Posted: Sun 23rd Sep 2018

Updated: Mon 22nd Oct

Average speed cameras set for A494 as Government looks to make 50mph limit permanent

News and Info from Deeside, Flintshire, North Wales
This article is old - Published: Sunday, Sep 23rd, 2018

Average speed cameras could be installed on the A494 in Deeside as the Welsh Government looks set to make a recently introduced temporary 50mph speed limit permanent.

The cameras are part of a package of “likely measures” the government wants to adopt along the A494 Deeside corridor in a bid to reduce levels of nitrogen dioxide (NO2) pollution.

A report published by the Welsh Government says there has been “large beneficial” benefits to air quality from the temporary speed limit reduction between St David’s Park and Deeside Industrial Park Interchanges.

Implementing a permanent 50mph speed limit would cost in the region of £400,000 “this would include average speed enforcement cameras and equipment, traffic signs and ongoing maintenance” the report states.

The reports goes onto to say: “The 50 mph speed limit measure, is, in part, installed on the A494.

The realisation of the benefits of the measure are, however, dependent on the enforcement of the measure.

Work is currently ongoing to install the infrastructure and procedures for the speed limit to be enforced effectively.”

The 50mph speed limit was introduced in the summer to “safeguard public health” but regular A494 users say the road has now become dangerous with many drivers choosing to ignore it on what was a 70mph stretch of road.

Average speed cameras were installed on a notorious stretch of the A55 in Rhuallt Hill in the summer, they handed out fines worth around £123,000 as over 1200 people were caught speeding within a two week period.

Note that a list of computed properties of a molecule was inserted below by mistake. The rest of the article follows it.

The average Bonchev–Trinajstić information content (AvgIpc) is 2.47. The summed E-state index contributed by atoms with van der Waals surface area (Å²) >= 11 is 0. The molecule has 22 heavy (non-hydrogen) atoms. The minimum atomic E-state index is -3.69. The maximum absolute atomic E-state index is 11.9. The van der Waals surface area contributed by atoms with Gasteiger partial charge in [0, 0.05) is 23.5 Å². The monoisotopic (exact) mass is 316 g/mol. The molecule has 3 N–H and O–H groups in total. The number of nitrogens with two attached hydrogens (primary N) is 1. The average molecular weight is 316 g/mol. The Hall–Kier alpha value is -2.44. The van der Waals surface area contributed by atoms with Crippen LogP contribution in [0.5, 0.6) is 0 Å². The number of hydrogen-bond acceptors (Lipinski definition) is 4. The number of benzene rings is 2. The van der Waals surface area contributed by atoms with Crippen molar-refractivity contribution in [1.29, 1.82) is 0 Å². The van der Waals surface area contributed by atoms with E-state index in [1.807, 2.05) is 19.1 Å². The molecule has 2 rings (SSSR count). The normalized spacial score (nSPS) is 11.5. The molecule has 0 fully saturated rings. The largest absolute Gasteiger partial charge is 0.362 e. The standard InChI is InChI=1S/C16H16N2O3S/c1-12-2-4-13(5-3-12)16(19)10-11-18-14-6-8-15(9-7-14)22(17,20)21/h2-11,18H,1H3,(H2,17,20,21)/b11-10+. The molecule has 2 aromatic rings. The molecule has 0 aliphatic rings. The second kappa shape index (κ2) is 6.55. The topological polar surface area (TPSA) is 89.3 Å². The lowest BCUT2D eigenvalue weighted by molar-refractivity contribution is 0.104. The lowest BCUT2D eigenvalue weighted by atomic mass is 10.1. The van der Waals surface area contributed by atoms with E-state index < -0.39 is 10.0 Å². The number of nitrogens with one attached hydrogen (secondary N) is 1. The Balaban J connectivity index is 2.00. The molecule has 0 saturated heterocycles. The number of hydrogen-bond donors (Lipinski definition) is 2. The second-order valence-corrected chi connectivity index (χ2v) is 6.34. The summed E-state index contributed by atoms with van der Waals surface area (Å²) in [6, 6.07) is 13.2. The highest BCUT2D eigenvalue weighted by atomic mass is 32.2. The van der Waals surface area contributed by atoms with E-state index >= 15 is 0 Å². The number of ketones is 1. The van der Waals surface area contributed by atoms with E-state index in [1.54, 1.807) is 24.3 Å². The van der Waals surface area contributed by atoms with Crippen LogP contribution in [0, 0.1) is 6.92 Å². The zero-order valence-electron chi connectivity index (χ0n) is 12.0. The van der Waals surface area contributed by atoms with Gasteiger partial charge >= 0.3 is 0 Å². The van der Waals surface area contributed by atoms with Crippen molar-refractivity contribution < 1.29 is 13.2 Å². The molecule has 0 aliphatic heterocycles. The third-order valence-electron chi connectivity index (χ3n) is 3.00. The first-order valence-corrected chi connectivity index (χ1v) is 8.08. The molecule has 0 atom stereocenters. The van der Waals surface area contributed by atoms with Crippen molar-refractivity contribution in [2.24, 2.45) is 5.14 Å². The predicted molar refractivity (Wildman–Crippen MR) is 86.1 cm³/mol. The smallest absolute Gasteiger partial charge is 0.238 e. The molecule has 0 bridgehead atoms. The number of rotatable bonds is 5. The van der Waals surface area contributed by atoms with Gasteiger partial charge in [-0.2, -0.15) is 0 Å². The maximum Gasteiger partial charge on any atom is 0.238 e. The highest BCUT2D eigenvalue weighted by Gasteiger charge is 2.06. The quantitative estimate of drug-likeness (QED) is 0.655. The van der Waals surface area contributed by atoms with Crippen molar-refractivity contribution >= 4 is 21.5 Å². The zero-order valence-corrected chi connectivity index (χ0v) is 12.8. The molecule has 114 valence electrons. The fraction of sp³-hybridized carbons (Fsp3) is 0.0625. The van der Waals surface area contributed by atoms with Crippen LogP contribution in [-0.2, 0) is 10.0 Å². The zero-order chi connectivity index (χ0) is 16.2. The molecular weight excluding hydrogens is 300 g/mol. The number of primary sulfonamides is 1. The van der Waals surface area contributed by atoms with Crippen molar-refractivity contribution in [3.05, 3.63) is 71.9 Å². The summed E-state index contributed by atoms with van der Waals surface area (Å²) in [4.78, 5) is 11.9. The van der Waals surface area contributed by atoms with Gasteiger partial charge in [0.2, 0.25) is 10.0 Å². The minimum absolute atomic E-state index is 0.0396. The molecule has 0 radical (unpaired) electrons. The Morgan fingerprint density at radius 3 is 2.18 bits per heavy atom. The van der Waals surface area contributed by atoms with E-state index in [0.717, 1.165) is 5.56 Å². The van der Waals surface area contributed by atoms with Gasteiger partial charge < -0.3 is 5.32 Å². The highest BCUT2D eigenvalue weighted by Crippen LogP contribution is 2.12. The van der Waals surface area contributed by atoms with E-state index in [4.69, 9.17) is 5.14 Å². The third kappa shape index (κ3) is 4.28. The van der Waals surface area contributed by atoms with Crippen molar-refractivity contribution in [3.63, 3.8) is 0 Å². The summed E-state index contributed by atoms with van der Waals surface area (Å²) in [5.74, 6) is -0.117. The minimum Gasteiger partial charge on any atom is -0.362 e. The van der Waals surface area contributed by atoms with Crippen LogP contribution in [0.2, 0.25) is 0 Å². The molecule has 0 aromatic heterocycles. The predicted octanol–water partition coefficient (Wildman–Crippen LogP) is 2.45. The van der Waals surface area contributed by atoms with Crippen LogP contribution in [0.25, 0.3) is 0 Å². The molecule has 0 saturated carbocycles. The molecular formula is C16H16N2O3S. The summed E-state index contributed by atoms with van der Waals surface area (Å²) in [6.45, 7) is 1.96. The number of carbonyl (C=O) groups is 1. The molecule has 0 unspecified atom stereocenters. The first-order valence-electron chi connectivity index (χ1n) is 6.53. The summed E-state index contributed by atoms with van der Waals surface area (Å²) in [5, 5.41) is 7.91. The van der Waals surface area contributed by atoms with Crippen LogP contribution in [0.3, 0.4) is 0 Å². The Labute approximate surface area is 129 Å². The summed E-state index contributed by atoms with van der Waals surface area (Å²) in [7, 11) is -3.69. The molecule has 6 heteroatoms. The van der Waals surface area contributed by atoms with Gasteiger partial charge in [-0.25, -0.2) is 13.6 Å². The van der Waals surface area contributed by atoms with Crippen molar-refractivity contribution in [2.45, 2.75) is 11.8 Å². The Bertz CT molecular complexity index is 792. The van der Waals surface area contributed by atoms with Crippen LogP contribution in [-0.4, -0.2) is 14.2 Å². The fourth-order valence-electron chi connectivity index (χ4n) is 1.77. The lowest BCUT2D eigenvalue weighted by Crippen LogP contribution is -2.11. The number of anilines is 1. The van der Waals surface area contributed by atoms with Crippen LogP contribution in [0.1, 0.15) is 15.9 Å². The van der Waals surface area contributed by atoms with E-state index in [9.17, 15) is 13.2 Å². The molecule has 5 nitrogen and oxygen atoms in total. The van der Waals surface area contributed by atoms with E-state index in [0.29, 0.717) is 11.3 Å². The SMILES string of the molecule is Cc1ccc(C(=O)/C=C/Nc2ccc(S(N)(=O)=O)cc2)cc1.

A range of “soft measures” aimed at influencing driver behaviour are also “likely” to be introduced, these include;

  • Behaviour Change: implement a package of several measures aimed at changing travel behaviour, encouraging mode shift away from private car use.
  • Intelligent Traffic Management: linking real-time emissions / air quality data with traffic management, and / or remote monitoring through use of Intelligent Transport Systems and other innovative technological systems.
  • Signage: implement signage on the A494 to encourage improved driving behaviour, reminding drivers to turn off their engine when stationary and emphasise awareness of other measures and/or awareness of entering an area of any special measures.
  • Air Quality Areas: use publicity campaigns and branding of areas to raise awareness of poor air quality within the area.
  • Air Quality Communications: implement a package of measures to generally raise awareness of air quality

In January the Welsh Government admitted in court its failure to bring forward proposals to address air pollution exceedances that fell short of legal requirements.

EU legalisation establishes health-based standards for a number of pollutants present in the air, it states that nitrogen dioxide (NO2) levels should not exceed 40µg/m3 (micrograms per cubic meter air) over a 12 month period.

Data published by a Welsh Government shows in 2016, over a four-month period –NO2 levels along the A494 at Aston Hill reached 51.6 µg/m3.

A Welsh Government spokesperson said:

“Where sections of the trunk road network currently exceed Ambient Air Quality Directive and Welsh Regulation limit values for NO2 concentrations, we acted to safeguard public health by the immediate implementation of temporary 50mph speed limits.

This speed limit was shown to improve the limit values based on the work that had taken place.”

A consultation on the final package of air quality improvement measures, including average speed cameras and ‘soft measures’ published in the WelTAG Stage Three report, has now been launched.

Delyn AM Hannah Blythyn, the Minister for Environment, said:

“I welcome people’s views on these proposed measures, which aim to reduce nitrogen dioxide levels to within legal limits in the shortest possible time.

It’s important to remember the main reason for taking this action, which is to improve air quality and reduce the harmful effect vehicle emissions can have on people’s health and well-being.”

You can have your say here:

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